The distributions obtained in Experiment numbers 16-18 in Table 1 of WO-A-99/02472 clearly indicate that larger quantities of higher carbon number products, i.e. solids (>C20), are produced than would be expected on the basis of the Schulz-Flory K-factor.

The excess of heavy ends has a detrimental effect on the economics of the technology.

In European Patent Application No. 00301036.0, provides a bis-aryliminepyridine MXn complex comprising a non-symmetrical ligand of formula (IV):

wherein M is a metal atom selected from Fe or Co; n is 2 or 3; X is halide, optionally substituted hydrocarbyl, alkoxide, amide, or hydride; R1-R5, R7-R9 and R12-R14 are each, independently, hydrogen, optionally substituted hydrocarbyl, an inert functional group, or any two of R1-R3, R7-R9 and R12-R14 vicinal to one another taken together may form a ring; R6 is hydrogen, optionally substituted hydrocarbyl, an inert functional group, or taken together with R7 or R4 to form a ring; R10 is hydrogen, optionally substituted hydrocarbyl, an inert functional group, or taken together with R9 or R4 to form a ring; and R11 and R15 are, independently, hydrogen or an inert functional group.

The term “non-symmetrical” is used in relation to the four ortho-positions of the two aryl-imino groups and defines these as such that neither the substitution pattern nor the substituents themselves afford two equally ortho-substituted aryl-imino groups.

SUMMARY OF THE INVENTION

A bis-aryliminepyridine ligand of formula (V) is provided,

wherein R1-R5 and R7-R9 and R12-R14 are each, independently, hydrogen, optionally substituted hydrocarbyl, an inert functional group, or any two of R1-R3, R7-R9 and R12-R14 vicinal to one another taken together may form a ring, and R6, R10, R11 and R15 are identical and are selected from fluorine or chlorine. Futher, a bis-aryliminepyridine MXn complex comprising the ligand of formula (V) and a [bis-aryliminepyridine MYp. Ln +] [NC]q complex comprising the ligand of formula (V), wherein M is a metal atom selected from Fe and Co, X is halide, optionally subsituted hydrocarbyl, alkoxide, amide, or hydride with n of 2 or 3, Y is a ligand which my insert an olefin, NC is a non-coordinating anion, and L is a neutral Lewis donor with n of 0, 1, or 2, are provided. Further, a process for the production of alpha-olefins using one or more such complexes are provided.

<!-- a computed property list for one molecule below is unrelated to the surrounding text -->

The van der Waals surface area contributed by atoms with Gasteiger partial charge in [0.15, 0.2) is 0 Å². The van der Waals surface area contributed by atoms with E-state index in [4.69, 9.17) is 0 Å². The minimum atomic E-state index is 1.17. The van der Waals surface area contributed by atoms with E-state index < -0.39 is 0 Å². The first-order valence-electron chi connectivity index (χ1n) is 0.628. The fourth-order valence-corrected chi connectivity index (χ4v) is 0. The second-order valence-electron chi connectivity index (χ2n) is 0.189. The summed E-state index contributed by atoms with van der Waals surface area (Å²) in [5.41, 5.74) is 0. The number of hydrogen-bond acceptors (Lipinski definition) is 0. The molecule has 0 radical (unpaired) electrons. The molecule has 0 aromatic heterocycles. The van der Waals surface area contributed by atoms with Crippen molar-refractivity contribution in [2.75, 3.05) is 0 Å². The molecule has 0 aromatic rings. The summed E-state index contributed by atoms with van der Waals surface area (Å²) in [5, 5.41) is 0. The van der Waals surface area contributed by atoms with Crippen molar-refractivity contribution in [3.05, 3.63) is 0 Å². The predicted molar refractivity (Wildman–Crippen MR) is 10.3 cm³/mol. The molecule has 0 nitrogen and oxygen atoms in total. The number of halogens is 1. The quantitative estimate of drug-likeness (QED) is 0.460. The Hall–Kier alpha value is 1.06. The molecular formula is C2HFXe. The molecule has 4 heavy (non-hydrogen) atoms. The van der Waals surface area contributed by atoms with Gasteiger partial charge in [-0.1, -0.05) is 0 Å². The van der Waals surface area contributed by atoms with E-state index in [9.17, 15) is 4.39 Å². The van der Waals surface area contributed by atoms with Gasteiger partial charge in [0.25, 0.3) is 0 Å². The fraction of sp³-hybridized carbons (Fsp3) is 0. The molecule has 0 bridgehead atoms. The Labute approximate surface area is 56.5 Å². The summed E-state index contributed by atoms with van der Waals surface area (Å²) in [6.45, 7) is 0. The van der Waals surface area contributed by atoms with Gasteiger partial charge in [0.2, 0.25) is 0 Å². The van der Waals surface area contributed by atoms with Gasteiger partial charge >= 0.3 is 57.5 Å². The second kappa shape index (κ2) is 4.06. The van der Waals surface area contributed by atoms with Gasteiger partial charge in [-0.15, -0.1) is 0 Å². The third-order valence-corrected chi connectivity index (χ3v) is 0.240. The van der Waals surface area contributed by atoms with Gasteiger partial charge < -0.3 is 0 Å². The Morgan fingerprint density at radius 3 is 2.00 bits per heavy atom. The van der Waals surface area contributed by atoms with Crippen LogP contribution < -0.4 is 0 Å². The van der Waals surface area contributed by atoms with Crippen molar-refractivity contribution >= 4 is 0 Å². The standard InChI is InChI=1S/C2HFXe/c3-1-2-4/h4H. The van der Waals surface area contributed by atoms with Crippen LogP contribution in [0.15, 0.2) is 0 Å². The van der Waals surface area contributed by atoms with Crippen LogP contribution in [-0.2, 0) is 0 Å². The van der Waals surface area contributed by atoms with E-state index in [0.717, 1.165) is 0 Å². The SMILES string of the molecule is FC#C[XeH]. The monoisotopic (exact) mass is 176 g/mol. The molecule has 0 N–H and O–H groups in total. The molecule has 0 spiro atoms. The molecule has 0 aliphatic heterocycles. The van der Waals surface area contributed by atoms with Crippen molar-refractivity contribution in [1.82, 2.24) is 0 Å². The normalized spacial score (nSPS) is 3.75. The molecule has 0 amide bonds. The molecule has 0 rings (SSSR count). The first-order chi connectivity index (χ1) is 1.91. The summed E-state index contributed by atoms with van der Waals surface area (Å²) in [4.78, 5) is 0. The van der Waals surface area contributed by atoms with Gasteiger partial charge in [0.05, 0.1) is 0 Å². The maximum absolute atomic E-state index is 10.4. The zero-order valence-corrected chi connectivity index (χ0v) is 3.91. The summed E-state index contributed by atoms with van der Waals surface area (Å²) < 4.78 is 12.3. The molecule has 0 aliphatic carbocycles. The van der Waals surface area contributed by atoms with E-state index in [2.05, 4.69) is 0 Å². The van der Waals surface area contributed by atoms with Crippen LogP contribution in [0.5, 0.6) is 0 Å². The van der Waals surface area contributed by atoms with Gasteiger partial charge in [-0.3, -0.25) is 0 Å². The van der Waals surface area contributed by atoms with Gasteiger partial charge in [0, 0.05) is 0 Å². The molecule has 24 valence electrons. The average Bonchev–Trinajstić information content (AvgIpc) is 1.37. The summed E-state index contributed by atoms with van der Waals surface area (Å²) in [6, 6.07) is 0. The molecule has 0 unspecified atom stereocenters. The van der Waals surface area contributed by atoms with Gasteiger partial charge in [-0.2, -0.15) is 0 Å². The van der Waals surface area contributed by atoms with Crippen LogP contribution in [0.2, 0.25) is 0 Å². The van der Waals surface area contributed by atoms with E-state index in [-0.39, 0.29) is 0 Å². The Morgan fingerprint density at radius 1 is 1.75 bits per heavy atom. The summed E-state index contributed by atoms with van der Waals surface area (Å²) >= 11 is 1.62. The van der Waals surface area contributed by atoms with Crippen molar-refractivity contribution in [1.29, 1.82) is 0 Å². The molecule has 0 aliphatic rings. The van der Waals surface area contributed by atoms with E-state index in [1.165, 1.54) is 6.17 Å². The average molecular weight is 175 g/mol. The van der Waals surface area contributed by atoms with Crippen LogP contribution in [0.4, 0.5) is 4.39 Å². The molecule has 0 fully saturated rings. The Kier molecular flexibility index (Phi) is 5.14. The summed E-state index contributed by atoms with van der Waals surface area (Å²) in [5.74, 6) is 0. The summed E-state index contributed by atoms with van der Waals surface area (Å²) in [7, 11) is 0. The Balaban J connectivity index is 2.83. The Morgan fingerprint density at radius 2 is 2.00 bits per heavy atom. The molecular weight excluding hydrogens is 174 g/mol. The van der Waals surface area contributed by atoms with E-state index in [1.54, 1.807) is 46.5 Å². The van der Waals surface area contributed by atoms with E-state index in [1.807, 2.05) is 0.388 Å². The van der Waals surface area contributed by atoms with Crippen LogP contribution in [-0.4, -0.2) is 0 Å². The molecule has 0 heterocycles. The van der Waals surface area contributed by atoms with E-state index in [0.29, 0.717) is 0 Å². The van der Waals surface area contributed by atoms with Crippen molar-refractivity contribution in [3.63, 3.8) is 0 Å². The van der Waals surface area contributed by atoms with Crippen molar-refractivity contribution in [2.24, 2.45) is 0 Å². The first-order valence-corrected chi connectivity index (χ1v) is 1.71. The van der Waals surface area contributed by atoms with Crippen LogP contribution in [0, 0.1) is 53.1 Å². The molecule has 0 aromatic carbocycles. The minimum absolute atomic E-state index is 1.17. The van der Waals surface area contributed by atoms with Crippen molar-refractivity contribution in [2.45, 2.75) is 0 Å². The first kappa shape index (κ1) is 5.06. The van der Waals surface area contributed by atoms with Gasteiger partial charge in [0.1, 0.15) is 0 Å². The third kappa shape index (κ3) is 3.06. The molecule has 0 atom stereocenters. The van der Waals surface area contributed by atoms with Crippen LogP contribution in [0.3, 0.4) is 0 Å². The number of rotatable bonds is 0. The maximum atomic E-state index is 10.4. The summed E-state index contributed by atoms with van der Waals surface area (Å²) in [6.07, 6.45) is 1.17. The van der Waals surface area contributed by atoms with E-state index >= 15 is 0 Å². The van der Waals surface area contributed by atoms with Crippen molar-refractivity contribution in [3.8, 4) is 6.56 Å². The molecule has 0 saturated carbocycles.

BRIEF DESCRIPTION OF THE DRAWINGS

FIG. 1 is a regression analysis of Example A (comparative).

FIG. 2 is a regression analysis of Example B (comparative).

FIG. 3 is a regression analysis of Example C (comparative).

FIG. 4 is a regression analysis of Experiment 2.

FIG. 5 is a regression analysis of Experiment 5.

DETAILED DESCRIPTION OF THE INVENTION

There has now been surprisingly found a further class of novel bis-aryliminepyridine catalysts which not only display a high activity with respect to ethylene oligomerisation, but which also produce ethylene oligomers according to a Schulz-Flory distribution.

The present invention provides a bis-aryliminepyridine ligand of formula (V), wherein R1-R5, R7-R9 and R12-R14 are each, independently, hydrogen, optionally substituted hydrocarbyl, an inert functional group, or any two of R1-R3, R7-R9 and R12-R14 vicinal to one another taken together may form a ring; and R6, R10, R11 and R15 are identical and are selected from fluorine or chlorine.

The present invention further provides a bis-aryliminepyridine MXn complex comprising a ligand of formula (V), wherein M is a metal atom selected from Fe and Co, n is 2 or 3, and X is halide, optionally substituted hydrocarbyl, alkoxide, amide, or hydride.

In a further aspect, the present invention provides a process for the production of alpha-olefins, which comprises contacting one or more bis-aryliminepyridine MXn complexes of the present invention with ethylene and a second compound which is capable of transferring an optionally substituted hydrocarbyl or hydride group to said metal atom M, and which is also capable of abstracting an X group from said metal atom, at a temperature in the range of −100° C. to 300° C.